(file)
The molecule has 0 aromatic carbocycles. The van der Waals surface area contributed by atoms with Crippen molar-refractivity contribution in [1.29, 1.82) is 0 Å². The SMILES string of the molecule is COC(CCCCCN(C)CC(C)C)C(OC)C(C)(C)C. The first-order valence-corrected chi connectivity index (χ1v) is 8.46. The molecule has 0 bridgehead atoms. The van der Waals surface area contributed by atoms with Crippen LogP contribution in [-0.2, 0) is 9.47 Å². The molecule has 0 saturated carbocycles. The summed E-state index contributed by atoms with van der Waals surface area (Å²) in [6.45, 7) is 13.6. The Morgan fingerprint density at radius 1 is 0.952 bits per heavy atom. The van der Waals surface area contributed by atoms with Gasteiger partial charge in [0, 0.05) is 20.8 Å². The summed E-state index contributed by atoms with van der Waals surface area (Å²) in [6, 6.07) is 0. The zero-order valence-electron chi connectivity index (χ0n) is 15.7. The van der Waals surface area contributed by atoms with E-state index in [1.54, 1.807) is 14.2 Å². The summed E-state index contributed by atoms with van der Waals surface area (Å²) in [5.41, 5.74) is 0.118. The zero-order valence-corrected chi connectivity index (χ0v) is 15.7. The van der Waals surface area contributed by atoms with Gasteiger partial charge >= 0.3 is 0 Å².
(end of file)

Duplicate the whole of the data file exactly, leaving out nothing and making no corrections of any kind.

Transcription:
The molecule has 0 aromatic carbocycles. The van der Waals surface area contributed by atoms with Crippen molar-refractivity contribution in [1.29, 1.82) is 0 Å². The SMILES string of the molecule is COC(CCCCCN(C)CC(C)C)C(OC)C(C)(C)C. The first-order valence-corrected chi connectivity index (χ1v) is 8.46. The molecule has 0 bridgehead atoms. The van der Waals surface area contributed by atoms with Crippen LogP contribution in [-0.2, 0) is 9.47 Å². The molecule has 0 saturated carbocycles. The summed E-state index contributed by atoms with van der Waals surface area (Å²) in [6.45, 7) is 13.6. The Morgan fingerprint density at radius 1 is 0.952 bits per heavy atom. The van der Waals surface area contributed by atoms with Gasteiger partial charge in [0, 0.05) is 20.8 Å². The summed E-state index contributed by atoms with van der Waals surface area (Å²) in [6, 6.07) is 0. The zero-order valence-electron chi connectivity index (χ0n) is 15.7. The van der Waals surface area contributed by atoms with E-state index in [1.54, 1.807) is 14.2 Å². The summed E-state index contributed by atoms with van der Waals surface area (Å²) in [5.41, 5.74) is 0.118. The zero-order valence-corrected chi connectivity index (χ0v) is 15.7. The van der Waals surface area contributed by atoms with Gasteiger partial charge >= 0.3 is 0 Å².